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Extended LTSS Utilization Makes Older Adults More Reliant on Medicaid Issue Brief

Publication Date

Extended LTSS Utilization Makes Older Adults More Reliant on Medicaid Issue Brief

Richard W. Johnson and Melissa M. Favreault
Urban Institute

Judith Dey, William Marton, and Lauren Anderson
U.S. Department of Health and Human Services

January 2021

Link to HTML Version (9 PDF pages)

ABSTRACT: Although only a minority of older adults will ever enroll in Medicaid, the program provides an important safety net for older people who need long-term services and supports (LTSS) and either earned little over their lifetime or had financial resources but depleted them over time. Based on microsimulation modeling, we estimate that more than half of adults in the bottom fifth of the lifetime earnings distribution who survive to age 65 will be enrolled in Medicaid for at least three years after age 65. Many older adults who receive extensive paid LTSS will eventually enroll in Medicaid, even those who had substantial earnings over their lifetime. Our analysis indicates that among adults who receive paid LTSS for at least five years after age 65, more than 8 in 10 in the middle fifth of the lifetime earnings distribution and nearly half in the top fifth of the earnings distribution will eventually be enrolled in Medicaid.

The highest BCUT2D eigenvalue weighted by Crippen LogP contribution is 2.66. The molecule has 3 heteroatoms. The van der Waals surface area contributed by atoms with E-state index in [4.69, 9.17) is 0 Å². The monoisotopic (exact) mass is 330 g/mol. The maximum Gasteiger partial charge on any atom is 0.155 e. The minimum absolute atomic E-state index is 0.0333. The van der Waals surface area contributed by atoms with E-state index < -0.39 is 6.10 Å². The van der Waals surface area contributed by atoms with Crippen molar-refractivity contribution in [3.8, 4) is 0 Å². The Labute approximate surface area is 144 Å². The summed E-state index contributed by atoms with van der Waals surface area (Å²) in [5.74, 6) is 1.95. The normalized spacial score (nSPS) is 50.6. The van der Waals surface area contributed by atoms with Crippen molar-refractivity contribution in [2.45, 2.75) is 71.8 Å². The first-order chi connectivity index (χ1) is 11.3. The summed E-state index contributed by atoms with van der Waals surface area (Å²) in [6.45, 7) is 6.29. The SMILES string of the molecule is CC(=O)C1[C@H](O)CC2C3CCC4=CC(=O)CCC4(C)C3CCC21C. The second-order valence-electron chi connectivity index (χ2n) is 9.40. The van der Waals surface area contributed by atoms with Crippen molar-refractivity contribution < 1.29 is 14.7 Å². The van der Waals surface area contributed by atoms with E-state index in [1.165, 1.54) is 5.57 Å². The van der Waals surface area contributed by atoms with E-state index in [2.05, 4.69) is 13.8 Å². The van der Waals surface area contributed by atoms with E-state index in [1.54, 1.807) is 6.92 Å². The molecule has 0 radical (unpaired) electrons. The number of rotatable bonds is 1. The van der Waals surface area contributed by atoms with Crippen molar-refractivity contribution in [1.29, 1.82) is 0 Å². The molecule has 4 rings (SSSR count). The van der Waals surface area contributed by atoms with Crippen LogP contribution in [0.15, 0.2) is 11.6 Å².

The full report on which this brief is based is “Economic Hardship and Medicaid Enrollment in Later Life: Assessing the Impact of Disability, Health, and Marital Status Shocks,” available at The DYNASIM projections were developed by Melissa Favreault, Karen Smith, Paul Johnson, Doug Murray, and Damir Cosic at the Urban Institute, with conceptual and modeling help from William Marton and Brenda Spillman.

This report was prepared under contract #HHSP233201600024I between HHS's ASPE/BHDAP and the Urban Institute. For additional information about this subject, you can visit the BHDAP home page at or contact the ASPE Project Officers, at HHS/ASPE/BHDAP, Room 424E, H.H. Humphrey Building, 200 Independence Avenue, S.W., Washington, D.C., 20201;,,

DISCLAIMER: The opinions and views expressed in this report are those of the authors.  They do not reflect the views of the Department of Health and Human Services, the contractor or any other funding organization. This report was completed and submitted on October 2020.